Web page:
2021 MIPS Measure #400: One-Time Screening for Hepatitis C Virus (HCV) for Patients at Risk

Quality ID 400
NQF 3059
High Priority Measure No
Specifications Registry
Measure Type Process
Specialty Family Medicine Internal Medicine Nephrology

Measure Description

Percentage of patients aged 18 years and older with one or more of the following: a history of injection drug use, receipt of a blood transfusion prior to 1992, receiving maintenance hemodialysis, OR birthdate in the years 1945- 1965 who received one-time screening for hepatitis C virus (HCV) infection



This measure is to be submitted a minimum of once per performance period for all patients with one or more of the following: a history of injection drug use, receipt of a blood transfusion prior to 1992, receiving maintenance hemodialysis OR birthdate in the years 1945–1965 seen during the performance period AND who were seen twice for any visits or who had at least one preventive visit within the 12-month performance period. This measure may be submitted by Merit-based Incentive Payment System (MIPS) eligible clinicians who perform the quality actions described in the measure based on the services provided and the measure-specific denominator coding.

NOTE: Patient encounters for this measure conducted via telehealth (e.g., encounters coded with GQ, GT, 95, or POS 02 modifiers) are allowable.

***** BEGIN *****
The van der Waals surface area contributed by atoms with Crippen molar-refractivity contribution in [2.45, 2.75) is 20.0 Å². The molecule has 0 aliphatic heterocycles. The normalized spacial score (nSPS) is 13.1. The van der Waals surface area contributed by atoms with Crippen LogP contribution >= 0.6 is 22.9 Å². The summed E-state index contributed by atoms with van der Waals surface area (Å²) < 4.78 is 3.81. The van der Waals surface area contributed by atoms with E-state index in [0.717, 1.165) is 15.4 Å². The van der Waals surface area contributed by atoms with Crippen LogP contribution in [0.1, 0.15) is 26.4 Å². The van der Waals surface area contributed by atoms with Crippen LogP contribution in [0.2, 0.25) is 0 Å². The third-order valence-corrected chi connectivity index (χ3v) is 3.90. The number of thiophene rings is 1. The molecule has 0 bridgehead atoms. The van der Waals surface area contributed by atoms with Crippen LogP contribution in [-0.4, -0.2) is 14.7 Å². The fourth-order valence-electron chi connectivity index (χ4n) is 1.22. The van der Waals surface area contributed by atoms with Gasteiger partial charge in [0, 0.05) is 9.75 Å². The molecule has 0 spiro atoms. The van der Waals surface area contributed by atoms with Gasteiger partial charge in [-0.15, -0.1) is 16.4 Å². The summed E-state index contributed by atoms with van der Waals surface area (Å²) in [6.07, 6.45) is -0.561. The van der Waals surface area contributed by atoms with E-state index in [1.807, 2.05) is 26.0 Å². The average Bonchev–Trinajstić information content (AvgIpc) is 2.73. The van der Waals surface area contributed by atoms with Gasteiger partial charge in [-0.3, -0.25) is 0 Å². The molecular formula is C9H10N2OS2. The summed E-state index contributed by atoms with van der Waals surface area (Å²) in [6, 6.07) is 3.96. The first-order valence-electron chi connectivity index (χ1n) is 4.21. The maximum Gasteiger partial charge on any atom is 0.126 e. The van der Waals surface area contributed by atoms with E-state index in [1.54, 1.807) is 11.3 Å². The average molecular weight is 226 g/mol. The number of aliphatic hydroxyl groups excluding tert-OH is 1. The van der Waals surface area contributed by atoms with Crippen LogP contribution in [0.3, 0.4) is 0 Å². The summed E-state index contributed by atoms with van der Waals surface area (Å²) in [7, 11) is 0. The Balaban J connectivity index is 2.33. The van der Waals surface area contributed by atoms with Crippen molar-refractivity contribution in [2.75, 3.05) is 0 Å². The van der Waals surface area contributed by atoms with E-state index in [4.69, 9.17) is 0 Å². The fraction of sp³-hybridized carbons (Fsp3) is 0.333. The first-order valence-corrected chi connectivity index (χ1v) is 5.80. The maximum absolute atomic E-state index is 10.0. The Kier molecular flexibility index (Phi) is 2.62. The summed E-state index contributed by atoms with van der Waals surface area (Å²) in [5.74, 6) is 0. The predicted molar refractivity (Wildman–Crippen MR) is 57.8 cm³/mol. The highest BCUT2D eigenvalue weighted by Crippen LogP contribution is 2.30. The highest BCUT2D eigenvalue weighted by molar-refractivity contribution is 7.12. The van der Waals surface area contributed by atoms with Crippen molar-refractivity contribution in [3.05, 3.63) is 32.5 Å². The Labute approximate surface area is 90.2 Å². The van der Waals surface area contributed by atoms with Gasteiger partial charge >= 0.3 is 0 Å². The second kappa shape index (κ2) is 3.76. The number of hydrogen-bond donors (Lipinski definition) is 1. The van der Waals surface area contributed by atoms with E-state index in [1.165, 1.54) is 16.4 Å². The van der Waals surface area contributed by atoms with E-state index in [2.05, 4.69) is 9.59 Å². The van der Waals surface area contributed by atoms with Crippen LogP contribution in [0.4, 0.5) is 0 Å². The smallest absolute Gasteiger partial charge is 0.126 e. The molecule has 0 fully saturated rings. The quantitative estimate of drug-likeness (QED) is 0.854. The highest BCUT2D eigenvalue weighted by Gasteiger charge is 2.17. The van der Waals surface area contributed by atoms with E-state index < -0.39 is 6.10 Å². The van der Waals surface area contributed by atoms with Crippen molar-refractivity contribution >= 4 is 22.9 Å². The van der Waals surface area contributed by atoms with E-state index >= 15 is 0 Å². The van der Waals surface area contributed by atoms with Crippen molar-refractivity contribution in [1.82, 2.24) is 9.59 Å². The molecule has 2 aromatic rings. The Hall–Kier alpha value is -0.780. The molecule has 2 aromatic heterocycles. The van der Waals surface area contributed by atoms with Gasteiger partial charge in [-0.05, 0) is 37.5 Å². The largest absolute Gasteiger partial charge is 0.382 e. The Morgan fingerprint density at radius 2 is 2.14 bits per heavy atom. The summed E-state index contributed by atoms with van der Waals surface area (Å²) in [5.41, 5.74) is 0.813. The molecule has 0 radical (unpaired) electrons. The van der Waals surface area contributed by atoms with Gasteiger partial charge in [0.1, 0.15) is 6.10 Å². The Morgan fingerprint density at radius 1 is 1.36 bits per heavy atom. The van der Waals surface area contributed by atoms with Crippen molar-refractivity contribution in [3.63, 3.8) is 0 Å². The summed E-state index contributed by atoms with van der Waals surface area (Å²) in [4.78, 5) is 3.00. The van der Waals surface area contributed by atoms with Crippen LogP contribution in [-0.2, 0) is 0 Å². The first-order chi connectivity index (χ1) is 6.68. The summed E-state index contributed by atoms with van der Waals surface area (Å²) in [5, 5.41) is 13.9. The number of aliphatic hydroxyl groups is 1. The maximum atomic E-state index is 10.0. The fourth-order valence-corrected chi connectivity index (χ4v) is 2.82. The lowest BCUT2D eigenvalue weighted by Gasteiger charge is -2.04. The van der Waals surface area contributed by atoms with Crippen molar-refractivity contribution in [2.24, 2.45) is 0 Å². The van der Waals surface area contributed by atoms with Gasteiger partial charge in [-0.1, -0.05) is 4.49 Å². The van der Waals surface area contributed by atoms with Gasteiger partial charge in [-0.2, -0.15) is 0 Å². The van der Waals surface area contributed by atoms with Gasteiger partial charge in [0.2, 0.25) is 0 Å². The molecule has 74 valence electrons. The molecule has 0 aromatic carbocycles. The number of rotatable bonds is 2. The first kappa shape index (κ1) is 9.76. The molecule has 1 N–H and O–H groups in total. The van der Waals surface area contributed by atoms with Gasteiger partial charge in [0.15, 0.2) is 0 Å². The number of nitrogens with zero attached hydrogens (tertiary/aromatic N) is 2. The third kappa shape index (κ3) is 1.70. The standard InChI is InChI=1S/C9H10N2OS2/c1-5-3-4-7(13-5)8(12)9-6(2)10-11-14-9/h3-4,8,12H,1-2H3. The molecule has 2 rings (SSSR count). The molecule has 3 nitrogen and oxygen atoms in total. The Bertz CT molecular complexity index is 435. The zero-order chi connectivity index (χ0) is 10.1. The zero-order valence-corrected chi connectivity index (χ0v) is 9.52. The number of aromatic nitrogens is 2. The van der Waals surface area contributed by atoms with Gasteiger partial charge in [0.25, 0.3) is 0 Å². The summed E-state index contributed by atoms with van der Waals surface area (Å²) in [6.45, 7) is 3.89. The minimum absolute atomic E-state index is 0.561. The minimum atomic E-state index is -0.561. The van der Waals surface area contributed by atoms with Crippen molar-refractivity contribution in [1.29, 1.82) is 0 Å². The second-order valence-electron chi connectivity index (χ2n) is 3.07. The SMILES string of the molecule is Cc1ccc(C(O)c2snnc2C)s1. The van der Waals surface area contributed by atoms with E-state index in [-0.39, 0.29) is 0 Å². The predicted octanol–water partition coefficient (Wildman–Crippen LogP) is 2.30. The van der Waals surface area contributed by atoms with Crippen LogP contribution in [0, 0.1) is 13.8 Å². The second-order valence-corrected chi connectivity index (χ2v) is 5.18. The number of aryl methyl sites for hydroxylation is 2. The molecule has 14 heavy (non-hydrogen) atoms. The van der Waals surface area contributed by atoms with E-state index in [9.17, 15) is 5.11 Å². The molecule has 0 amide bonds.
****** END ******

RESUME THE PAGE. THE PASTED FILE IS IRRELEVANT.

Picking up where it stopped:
Measure Submission Type:

Measure data may be submitted by individual MIPS eligible clinicians, groups, or third party intermediaries. The listed denominator criteria are used to identify the intended patient population. The numerator options included in this specification are used to submit the quality actions as allowed by the measure. The quality-data codes listed do not need to be submitted by MIPS eligible clinicians, groups, or third party intermediaries that utilize this modality for submissions; however, these codes may be submitted for those third party intermediaries that utilize Medicare Part B claims data. For more information regarding Application Programming Interface (API), please refer to the Quality Payment Program (QPP) website.



All patients aged 18 years and older who were seen twice for any visit or who had at least one preventive visit within the 12-month reporting period with one or more of the following: a history of injection drug use, receipt of a blood transfusion prior to 1992, receiving maintenance hemodialysis, OR birthdate in the years 1945–1965

DENOMINATOR NOTE: *Signifies that this CPT Category I code is a non-covered service under the Medicare Part B Physician Fee Schedule (PFS). These non-covered services should be counted in the denominator population for MIPS CQMs.

Denominator Criteria (Eligible Cases):

Patients aged ≥ 18 years


At least one preventive encounter during the performance period (CPT or HCPCS): 99385*, 99386*, 99387*, 99395*, 99396*, 99397*, G0438, G0439


At least two patient encounters during the performance period (CPT): 99202, 99203, 99204, 99205, 99212, 99213, 99214, 99215, 99241*, 99242*, 99243*, 99244*, 99245*, 99304, 99305, 99306, 99307, 99308, 99309, 99310, 99324, 99325, 99326, 99327, 99328, 99334, 99335, 99336, 99337, 99341, 99342, 99343, 99344, 99345, 99347, 99348, 99349, 99350


Patients who were born in the years 1945 to 1965: G9448


History of receiving blood transfusions prior to 1992: G9449


Receiving maintenance hemodialysis (CPT): 90951, 90952, 90953, 90954, 90955, 90956, 90957, 90958, 90959, 90960, 90961, 90962, 90963, 90964, 90965, 90966, 90967, 90968, 90969, 90970, 99512*


History of injection drug use: G9450